When the team wins, male GPAs lose

When the University of Oregon football team wins, male students’ grades decline, conclude economists who tracked the Ducks’ last nine seasons.

“Our estimates suggest male grades fall significantly with the success of the football team,” the research team, led by Jason Lindo, writes in a National Bureau of Economic Research working paper. Furthermore, the economists find this effect is “larger among students from relatively disadvantaged backgrounds, and those of relatively low ability.”

Lindo and his colleagues . . . compared grade point averages to the winning percentage of the school’s football team, which ranged over the years from 45 to 92 percent.

“We find that the team’s success significantly reduces male grades relative to female grades,” they write. “This phenomenon is only present in fall quarters, which coincide with the football season.”

Why? Young men drink more and study less to celebrate football victories. Their female classmates also party, but not as hard, surveys indicate.

What’s true for the University of Oregon probably is true for other state universities, the researchers believe.

Oregon is playing in the Rose Bowl on Jan. 2.

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  1. Powerful research that I would say supports finally eliminating the useless GPA.

    • Maybe they should eliminate the useless scoring system at football games too.

    • Michael E. Lopez says:

      I don’t know if it’s “useless” — but certainly GPA’s aren’t indicative of that of which they are supposedly indicative.

      And, on that basis, this is hardly a cause for serious alarm in the higher ed community.

  2. Maybe they should eliminate football and all other non-academic extracurriculars, both in HS and in college. Most countries do not offer extracurriculars at either level; school is for academics only.

    • I was just reading an article the other day that argued that one of the reasons why the US had the best university system and something like half of the world’s top 100 universities was the fact that unlike most, our system had the attraction of college sports.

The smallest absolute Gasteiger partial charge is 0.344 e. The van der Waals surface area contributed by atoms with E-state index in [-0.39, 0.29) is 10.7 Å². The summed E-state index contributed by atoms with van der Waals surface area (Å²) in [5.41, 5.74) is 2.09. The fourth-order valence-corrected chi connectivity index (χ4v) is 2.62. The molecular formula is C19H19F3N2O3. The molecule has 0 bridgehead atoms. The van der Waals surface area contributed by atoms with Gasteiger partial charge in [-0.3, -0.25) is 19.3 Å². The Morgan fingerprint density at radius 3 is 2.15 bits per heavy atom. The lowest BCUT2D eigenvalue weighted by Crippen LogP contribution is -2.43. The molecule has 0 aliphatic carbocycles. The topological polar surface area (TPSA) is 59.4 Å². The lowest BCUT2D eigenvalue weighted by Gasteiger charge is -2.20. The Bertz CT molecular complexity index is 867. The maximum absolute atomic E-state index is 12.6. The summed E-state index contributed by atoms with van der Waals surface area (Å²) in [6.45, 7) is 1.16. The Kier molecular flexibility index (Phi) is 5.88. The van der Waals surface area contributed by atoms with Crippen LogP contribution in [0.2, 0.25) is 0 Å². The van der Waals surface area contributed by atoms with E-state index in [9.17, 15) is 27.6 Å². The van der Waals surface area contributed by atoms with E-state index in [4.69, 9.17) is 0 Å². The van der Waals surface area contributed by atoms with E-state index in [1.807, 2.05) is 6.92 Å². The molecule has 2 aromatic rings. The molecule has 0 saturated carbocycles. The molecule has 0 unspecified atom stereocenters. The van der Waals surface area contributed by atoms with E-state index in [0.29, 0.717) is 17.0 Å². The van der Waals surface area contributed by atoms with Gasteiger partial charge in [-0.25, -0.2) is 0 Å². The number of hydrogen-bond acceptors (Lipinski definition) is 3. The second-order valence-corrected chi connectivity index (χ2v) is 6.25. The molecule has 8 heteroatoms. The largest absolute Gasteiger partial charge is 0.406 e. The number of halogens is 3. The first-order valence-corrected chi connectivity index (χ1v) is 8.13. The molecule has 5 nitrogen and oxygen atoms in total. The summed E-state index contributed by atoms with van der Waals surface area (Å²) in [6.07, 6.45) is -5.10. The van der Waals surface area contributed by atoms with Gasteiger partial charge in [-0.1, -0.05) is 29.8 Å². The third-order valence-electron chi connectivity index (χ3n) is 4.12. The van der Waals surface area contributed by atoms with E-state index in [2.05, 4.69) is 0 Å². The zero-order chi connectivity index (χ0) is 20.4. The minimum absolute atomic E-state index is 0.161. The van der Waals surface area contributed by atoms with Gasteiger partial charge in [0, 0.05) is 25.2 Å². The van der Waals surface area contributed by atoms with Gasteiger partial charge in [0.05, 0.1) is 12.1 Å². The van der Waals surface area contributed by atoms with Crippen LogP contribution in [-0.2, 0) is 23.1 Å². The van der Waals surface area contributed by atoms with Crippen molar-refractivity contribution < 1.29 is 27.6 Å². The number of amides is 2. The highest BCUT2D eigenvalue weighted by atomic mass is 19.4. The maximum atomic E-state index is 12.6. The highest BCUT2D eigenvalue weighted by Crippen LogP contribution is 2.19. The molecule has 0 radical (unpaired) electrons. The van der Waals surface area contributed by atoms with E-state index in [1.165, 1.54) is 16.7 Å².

• I enjoy “Tuesday Morning Quarterback” as much as the next red-blooded American male football fan, but every now and again (like once every other column), Gregg Easterbrook makes a pretty lame argument, and this was one of them.

        I’m not too sure what role ‘big time’ football and/or basketball programs have had to do with the overall success of the eight Ivies, MIT, Chicago, Cal Tech, Williams, Amherst, Johns Hopkins, Emory, etc.; or what role ‘big time’ football and/or basketball played in making Stanford, Berkeley, Michigan, Wisconsin, Virginia, etc. as important and as good as they are. All of these schools existed and were prestigious long before there was such a thing as ‘big time’ college sports.

        There are two schools that I can think of that do make a case for Easterbrook, although one isn’t “elite” — Duke and the University of Connecticut. Duke’s basketball team did help it attract a higher caliber of student from outside the southeast and vault it into national prominence. Similarly, UConn’s teams have helped it tap the immense wealth of in-state donors.

        Note that I am not arguing that athletics aren’t a central part of the college experience, even at Division III schools. I simply don’t see a lot of evidence to suggest that the presence of sports, especially ‘big time’ sports, has much to do with the enduring strength and dominance of top-tier US universities.